Monrovia – Timing of the incidents in preliminary trial investigations
The Defense moved onto the preliminary trial protocol (2400/R/200/18) page 1331 which was a list of the hearings of witnesses related to the incident in Waterside.
Prosecution witnesses (in yellow) who were heard before the Defense’s witnesses placed the incident in Waterside (Monrovia) to the year 2003 with one exception, Civilian 37, who stated the incident took place in 2002. All of them changed when the witnesses were heard in trial; they changed or attempted to change the timeframe to 2000-2002. For example, Civilian 08 tried to change the timeframe to 2002, but after the Defense went through the preliminary trial hearing material with the witness, he said it could have been 2003 after all. There was a clear intention and a will to try to change the date. Civilian 28, in the preliminary trial proceedings, dated the beginning to 2002 and end to 2003. In court he dismissed 2003 and said that the incident took place in 2001. Civilian 37 dated the incident in the preliminary trial proceedings to 2002 but in trial changed it to 2001. Concerning these witnesses, they were certain that after some more thinking the new date was correct and dismissed any discussions or other incentives to have caused the change of date. Soldier 01 could not provide a date and did not confirm or change the time. Soldier 15 dated the incident in the preliminary trial proceedings to 2002-2003 but in court changed it to 2001-2002.
During and after hearing the Defense’s witnesses (13/10 – 23/10/2020) it was undisputed that Gibril was in the Special Court’s safe house from 10/03/2003 onwards. Accordingly, the Defense had no need to provide additional proof for the time after 10/03/2003.
Thereafter, the Prosecutor’s new witnesses (in red) dated the incidents of their preliminary trial descriptions to have ended in 2002 the latest. In addition, most witnesses dated the world wars 1-3 to have taken place in the years 2001, 2002 and 2003, contrary to factual historical record.
It was undisputed that world wars I-III were fought between June and August of 2003. They were inclined to change the dates after Käihkö’s statement according to which the incident took place in 2003.
The first unreliable identification was done on 09/04/2019 (soldier 07). The following identifications were done in December 2019, when the first reliable identification was made. When moving to 2020, all witnesses except one identified Gibril. It was noteworthy that the rate of identification of the Defendant increased as the hearings proceeded. This kind of progression was not possible if the witnesses were found as claimed so that no one met or spoke with them previously, and they generally did not know the purpose of their attendance at the hearing. Many have also said that the Defendant introduced himself by name and position.
There were people who changed the year of the incidents from what they told in the preliminary trial investigations. The witnesses heard in 2019 almost all changed or tried to change the year. After that a new group of witnesses did not have to change the year because they had changed it already during preliminary trial hearings. There was also a group of witnesses who said that Gibril introduced himself, shouted his name and position, and used the name Angel Gabriel. The Defense asked – if he was supposedly on the run from the safe house why would he be shouting this?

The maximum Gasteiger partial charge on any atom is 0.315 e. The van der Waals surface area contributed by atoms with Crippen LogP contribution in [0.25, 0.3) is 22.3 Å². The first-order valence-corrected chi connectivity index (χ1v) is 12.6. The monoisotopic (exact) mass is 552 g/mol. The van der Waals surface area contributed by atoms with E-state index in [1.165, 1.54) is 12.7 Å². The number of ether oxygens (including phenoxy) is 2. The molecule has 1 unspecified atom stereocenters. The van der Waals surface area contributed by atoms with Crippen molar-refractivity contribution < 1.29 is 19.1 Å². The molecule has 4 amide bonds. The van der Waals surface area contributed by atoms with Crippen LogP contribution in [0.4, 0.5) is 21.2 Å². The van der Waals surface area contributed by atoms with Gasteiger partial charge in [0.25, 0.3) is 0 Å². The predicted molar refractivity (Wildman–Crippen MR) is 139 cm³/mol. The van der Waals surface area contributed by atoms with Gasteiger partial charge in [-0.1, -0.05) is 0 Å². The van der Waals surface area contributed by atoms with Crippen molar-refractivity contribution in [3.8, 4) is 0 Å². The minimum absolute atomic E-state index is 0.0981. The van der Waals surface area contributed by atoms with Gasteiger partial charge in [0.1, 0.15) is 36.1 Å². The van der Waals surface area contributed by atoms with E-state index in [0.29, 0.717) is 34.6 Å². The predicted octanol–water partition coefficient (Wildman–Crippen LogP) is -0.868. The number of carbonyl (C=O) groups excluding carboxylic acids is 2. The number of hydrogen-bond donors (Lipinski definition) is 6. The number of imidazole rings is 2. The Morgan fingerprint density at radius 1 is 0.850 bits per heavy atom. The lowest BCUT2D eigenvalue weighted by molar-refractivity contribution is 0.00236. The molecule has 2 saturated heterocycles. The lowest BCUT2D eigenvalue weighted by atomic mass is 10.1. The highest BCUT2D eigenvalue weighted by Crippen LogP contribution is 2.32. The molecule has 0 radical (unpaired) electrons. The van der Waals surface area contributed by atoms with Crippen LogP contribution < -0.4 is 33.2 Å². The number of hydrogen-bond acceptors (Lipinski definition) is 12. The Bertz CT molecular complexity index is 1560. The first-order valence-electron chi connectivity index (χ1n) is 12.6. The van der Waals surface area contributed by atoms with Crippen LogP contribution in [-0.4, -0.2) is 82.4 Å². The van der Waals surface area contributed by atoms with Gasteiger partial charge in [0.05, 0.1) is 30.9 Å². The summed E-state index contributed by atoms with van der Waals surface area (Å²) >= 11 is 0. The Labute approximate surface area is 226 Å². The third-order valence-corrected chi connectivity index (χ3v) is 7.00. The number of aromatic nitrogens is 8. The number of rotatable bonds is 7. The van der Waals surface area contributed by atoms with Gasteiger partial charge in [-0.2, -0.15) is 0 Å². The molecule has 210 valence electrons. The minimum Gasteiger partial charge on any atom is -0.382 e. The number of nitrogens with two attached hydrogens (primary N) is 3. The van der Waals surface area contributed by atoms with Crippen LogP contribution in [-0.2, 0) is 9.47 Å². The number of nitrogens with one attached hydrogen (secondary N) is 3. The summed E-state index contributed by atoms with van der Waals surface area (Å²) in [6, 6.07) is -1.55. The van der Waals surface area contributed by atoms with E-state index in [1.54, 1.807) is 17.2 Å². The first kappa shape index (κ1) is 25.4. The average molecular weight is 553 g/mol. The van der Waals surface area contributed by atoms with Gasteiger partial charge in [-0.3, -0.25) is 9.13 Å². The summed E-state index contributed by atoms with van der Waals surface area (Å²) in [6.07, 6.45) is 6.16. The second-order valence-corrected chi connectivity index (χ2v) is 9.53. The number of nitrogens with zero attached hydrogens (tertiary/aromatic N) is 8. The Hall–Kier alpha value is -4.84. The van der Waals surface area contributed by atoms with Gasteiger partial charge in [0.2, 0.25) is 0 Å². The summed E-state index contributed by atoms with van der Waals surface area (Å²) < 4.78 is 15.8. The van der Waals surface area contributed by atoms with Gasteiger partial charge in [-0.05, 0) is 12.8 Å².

The discovery of these witnesses in Monrovia
The NBI said that they had personally found new witnesses without the help of [Employee 1] or somebody else contacting them first. However, the Defense presented a table on the way in which the witnesses of Monrovia were found. The Defense said that one could see that the witnesses were spoken to by the GJRP before the NBI started investigations. All the witnesses were found through GJRP’s employees or through witnesses already heard during the preliminary trial proceedings. What kind of discussions had been conducted was unclear. No witness was brought to this trial by the NBI. For example, soldier 07, who was already interviewed by the GJRP before NBI, brought multiple witnesses to the trial (soldiers 04, 17, 01). Civilian 28 also brought civilians 31, 37, 46 and 24. The contacting had been done through intermediates which explained, as the Prosecutor also said, that statements can impact a tight community.
Monrovia – Timing of incidents in preliminary trial proceedings
The hearing of Prosecution and Defense witnesses ended in Liberia on 07/04/2021 and the last witness was heard in Sierra Leone on 18/05/2021. The Defense was of the belief that as the fact that Gibril was in the safe house was undisputed there was no need to prove that the incidents in Monrovia would have taken place in 2002.
The Prosecution conducted additional investigations (additional protocol 4), when 20 new witnesses were heard as well as [Employee 1]. The witnesses were heard between 10/05 and 06/06/2021. So, while the Defense witnesses were being heard, The Prosecution searched for new witnesses.
Ilmari Käihkö was heard on 11/06/2021 and he confirmed that LURD had not attacked Monrovia before June 2003. This is this trial’s most valuable comment. Käihkö also confirmed the dates of the following incidents that multiple witnesses had discussed:
• Iron Gate / St. Paul’s bridge in June 2003
• Town in 2003
• Dwala in 2003
• Old Bridge in 2003
All these events were related to the world wars I-III during June-August 2003.
After this the Prosecution extended the timeframe of the indictments to 18/08/2003. A need to find witnesses that would testify to the events in 2003 became evident to the Prosecution, because it was clear that the indictment would not succeed if the timeframe remained in 2001-2002.